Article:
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daily sins of the people of God is procured. Believers sin, as well as others. 'In many things we offend all.' 'If we say we have no sin we deceive ourselves and the truth is not in us.' True, it is written, 'whosoever is born of God doth not commit sin; for his seed remaineth in him; and he cannot sin because he is born of God.' But, in consistency with the other assertion just quoted of the same writer, this can mean nothing more than that a true child of God cannot sin with complacency, or so as to be brought under final condemnation. The reason of this is, not that the sins of such are less criminal than those of others, for, besides involving rebellion against the same authority and a violation of the same holy, just, and good law, they are peculiarly aggravated by the obligations arising from the benefits that have been received. But the reason is, the interest which such have in the justifying righteousness of Christ, to which constant efficacy is given by his intercession. This is the believer's security from the daily condemnation to which his daily transgressions expose him. The act of justification is pronounced at once; the state of justification continues for ever. The security of this permanent state is the same with that which constitutes the ground of the primary act-the righteousness of Emmanuel: and the intercession is what secures the constant efficacy of this perfect righteousness. The apostle John asserts thus much:-'If any man sin, we have an Advocate with the Father, Jesus Christ the righteous, and he is the propitiation for our sins.'

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10 1 John ii. 2, 3.

But for this advocacy, the sins which the people of God daily commit would procure for them condemnation, justifying grace would be withdrawn, and the rich promises of saving mercy would be virtually cancelled. Believers, therefore, need, not only to be warned against temptations to sin, but to be furnished with encouragement in case of its being committed: despondency in the latter case may prove as hurtful as security in the former. And their consolation springs from Christ's intercession; but for which, amid the daily short-comings arising from the corruptions of nature, the snares of the world, and the wiles of satan, they must be utterly miserable. But let it not be supposed from this, that the intercession of Christ gives any encouragement to men to sin. To hold out the comforting prospect of pardon when sin has been committed, is a very different thing from holding out an inducement to commit sin. It is for the former, not the latter, purpose, that the doctrine of Christ's intercession is introduced in the scriptures. 'If any man sin, we have an Advocate:' not 'that any man may sin,' &c. The latter is a fearful abuse against which we must be ever on our guard.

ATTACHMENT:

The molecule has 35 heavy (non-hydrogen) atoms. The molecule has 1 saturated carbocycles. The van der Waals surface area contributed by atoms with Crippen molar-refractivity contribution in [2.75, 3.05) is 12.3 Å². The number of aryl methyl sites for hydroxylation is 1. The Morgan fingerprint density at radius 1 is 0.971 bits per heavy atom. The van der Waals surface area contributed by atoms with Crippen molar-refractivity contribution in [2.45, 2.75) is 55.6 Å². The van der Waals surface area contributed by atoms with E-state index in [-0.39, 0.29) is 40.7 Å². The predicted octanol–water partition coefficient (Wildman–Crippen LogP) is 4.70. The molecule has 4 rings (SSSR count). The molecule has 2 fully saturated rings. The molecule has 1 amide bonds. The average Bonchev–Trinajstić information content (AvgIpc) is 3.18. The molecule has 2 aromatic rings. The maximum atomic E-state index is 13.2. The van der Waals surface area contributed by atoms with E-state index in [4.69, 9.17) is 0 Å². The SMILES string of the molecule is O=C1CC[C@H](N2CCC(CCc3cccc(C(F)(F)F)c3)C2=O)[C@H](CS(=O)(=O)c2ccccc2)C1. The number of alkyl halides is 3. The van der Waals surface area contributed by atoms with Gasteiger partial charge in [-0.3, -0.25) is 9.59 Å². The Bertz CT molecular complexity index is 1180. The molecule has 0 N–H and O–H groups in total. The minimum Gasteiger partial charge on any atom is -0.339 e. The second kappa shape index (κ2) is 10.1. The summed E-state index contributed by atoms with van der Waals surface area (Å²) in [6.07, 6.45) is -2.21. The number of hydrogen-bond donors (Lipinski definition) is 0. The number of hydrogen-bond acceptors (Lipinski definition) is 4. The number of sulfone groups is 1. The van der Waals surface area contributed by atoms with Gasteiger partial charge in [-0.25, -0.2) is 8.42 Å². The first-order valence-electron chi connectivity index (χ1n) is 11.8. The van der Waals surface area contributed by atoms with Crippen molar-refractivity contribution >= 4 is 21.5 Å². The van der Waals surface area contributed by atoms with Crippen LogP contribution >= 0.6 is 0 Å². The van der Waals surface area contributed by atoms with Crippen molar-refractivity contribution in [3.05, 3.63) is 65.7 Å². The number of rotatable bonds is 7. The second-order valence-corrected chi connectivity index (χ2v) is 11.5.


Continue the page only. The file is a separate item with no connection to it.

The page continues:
By his intercession, Christ, farther, protects his people against the accusations and temptations of satan. He came to destroy the works of the devil. He was predicted of old as he who should bruise the serpent's head: and for this purpose was he manifested in due time. He cast out the unclean spirits with a word; he vanquished satan in single combat in the wilderness; and by his death, did he destroy him that had

the power of death, that is the devil. The same work he still carries on in glory in the character of Intercessor, answering the accusations brought against his people, and protecting them from the assaults of the adversary. Satan is the accuser of the brethren; he prefers heavy charges against the disciples of Christ at the bar of conscience, and, through his human agents, at the bar of public opinion. These, as being well known to Him, may be understood to be preferred at the bar of God. Some of them are true, others false; but Christ, as the advocate with the Father, answers them all. He refutes such as are false by showing their groundlessness; and for the forgiveness of such as are true he pleads the merit of his blood. In proof of the latter, we may refer to the oft-quoted passage in the epistle of John:-'If any man sin, we have an Advocate with the Father, Jesus Christ the righteous: and he is the propitiation for our sins.' In support of the former, we may refer to the case of Joshua:'And he showed me Joshua the high priest standing before the angel of the Lord, and Satan standing at his right hand to resist him. And the Lord said unto Satan, the Lord rebuke thee, O Satan; even the Lord that hath chosen Jerusalem rebuke thee: is not this a brand plucked out of the fire?'" Here are three characters introduced to notice:-the panel at the bar, 'Joshua the high priest;' the public prosecutor, Satan; and the advocate, 'the Angel of Jehovah.' Joshua had just escaped from Babylon, where, it is